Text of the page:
By Jim Schutze
By Rachel Watts
By Lauren Drewes Daniels
By Anna Merlan
By Lee Escobedo
Dear Mexican: Why is it that people from Chihuahua and Monterrey are such jackasses? They cross the border and act as if their cagada does not stink. They eat at all-you-can-eat $6.99 buffets and still want to take a plate to go for their abuela and primos. They stay at our hotels and treat the maids like rats. They speak loudly. They think that their putos pesos can buy anything. When you ask them where they come from, they start by telling you that their abuelos are Spaniards and most of their familia are Spaniards as if they are ashamed to be called mexicanos. Please tell those cabrones chihuahuenses and putos monterreyes que cool down, they are just as Mexicans as the rest of us. Hernan Cortez
Dear Gachupín: Your specific insults toward people from the Mexican state of Chihuahua (or, as they're known in El Paso, fronchis) and the city of Monterrey (their nickname is regiomontanos) mark you as someone from Texas, as that's where the majority of immigrants from northern Mexico have landed. And the reason they act so uppity isn't so much because of where they're from but what they are: ricos who have fled the chaos of their home states for the safety of Texas, where pompous, ostentatious pendejos are not only welcomed, they become governors and presidents.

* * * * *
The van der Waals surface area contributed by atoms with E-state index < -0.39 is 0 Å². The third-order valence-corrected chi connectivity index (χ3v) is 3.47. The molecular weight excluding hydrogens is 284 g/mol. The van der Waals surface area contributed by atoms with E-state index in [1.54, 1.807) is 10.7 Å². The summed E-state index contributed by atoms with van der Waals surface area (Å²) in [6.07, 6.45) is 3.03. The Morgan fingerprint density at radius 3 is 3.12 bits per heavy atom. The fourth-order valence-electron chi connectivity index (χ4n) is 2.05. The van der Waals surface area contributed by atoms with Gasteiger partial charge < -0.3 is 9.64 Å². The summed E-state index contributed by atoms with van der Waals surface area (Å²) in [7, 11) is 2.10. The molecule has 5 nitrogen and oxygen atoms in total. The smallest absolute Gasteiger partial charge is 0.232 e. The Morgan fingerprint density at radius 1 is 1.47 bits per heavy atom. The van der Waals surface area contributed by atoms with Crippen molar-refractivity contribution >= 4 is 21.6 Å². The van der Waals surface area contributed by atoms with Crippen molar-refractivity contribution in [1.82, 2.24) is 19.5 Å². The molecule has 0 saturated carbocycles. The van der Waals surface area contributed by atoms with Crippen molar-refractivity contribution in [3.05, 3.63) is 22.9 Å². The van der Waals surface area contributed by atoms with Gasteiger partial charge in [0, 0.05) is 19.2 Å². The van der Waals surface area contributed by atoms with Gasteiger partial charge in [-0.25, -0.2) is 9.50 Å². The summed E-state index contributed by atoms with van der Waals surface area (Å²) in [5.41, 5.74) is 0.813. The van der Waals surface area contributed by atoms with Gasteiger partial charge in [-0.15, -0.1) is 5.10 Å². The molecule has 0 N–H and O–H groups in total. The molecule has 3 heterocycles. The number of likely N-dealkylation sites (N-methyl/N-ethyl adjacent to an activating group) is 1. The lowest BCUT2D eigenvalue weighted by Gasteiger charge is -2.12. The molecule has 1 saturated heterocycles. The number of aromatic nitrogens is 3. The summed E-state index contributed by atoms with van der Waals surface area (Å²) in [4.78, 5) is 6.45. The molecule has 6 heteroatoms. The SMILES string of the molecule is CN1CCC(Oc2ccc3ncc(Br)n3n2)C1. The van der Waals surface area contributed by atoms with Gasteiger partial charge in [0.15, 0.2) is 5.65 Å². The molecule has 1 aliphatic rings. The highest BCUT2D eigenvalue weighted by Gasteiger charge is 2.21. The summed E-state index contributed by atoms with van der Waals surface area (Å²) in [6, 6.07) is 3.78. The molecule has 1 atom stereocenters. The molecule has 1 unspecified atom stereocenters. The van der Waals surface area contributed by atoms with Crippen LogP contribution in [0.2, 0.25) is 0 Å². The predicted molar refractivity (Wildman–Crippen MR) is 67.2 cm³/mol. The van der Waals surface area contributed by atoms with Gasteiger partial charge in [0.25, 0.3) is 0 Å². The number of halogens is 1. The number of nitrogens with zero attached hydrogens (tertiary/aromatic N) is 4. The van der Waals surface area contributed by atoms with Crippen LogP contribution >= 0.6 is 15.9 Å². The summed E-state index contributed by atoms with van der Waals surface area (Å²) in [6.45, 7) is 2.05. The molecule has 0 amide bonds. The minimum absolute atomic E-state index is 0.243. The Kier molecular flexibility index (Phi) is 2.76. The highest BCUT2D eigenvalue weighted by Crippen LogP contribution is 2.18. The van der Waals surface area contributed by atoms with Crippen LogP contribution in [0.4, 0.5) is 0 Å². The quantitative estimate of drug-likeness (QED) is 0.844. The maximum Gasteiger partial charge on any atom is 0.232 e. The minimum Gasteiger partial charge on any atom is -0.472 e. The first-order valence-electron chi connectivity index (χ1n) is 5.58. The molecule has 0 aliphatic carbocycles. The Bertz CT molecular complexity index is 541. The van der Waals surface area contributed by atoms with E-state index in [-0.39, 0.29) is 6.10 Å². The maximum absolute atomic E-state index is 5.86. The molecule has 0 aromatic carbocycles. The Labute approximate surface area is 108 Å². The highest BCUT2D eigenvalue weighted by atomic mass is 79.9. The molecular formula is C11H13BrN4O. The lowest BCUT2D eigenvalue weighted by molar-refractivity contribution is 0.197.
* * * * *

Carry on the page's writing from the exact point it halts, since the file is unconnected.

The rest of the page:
I was born here but my padres are mexicanos. So I'm a gabachacana. My question is in regards to fixing my authentic mexicano's papeles. He's 23, and I heard that once you're past 18, it's harder. He's never been in trouble with the law, he pays taxes and he's a hard worker. But I heard that even all that would do him no good and if I go through trying to fix his papers, he would need to spend like 10 years in Mexico. Now, I'm a patient person, but que chingado, man? I'm not gonna risk him meeting some paisana hoochie over there and having me wait 10 years for him. Gabachacana
Dear Wabette: While I'm all for people making up ethnic labels, gabachacana makes you sound like an apricot. The easy answer is marrying the chavo — you're still going to face a long process, but it's faster than waiting for the Obama administration to offer a "comprehensive immigration reform."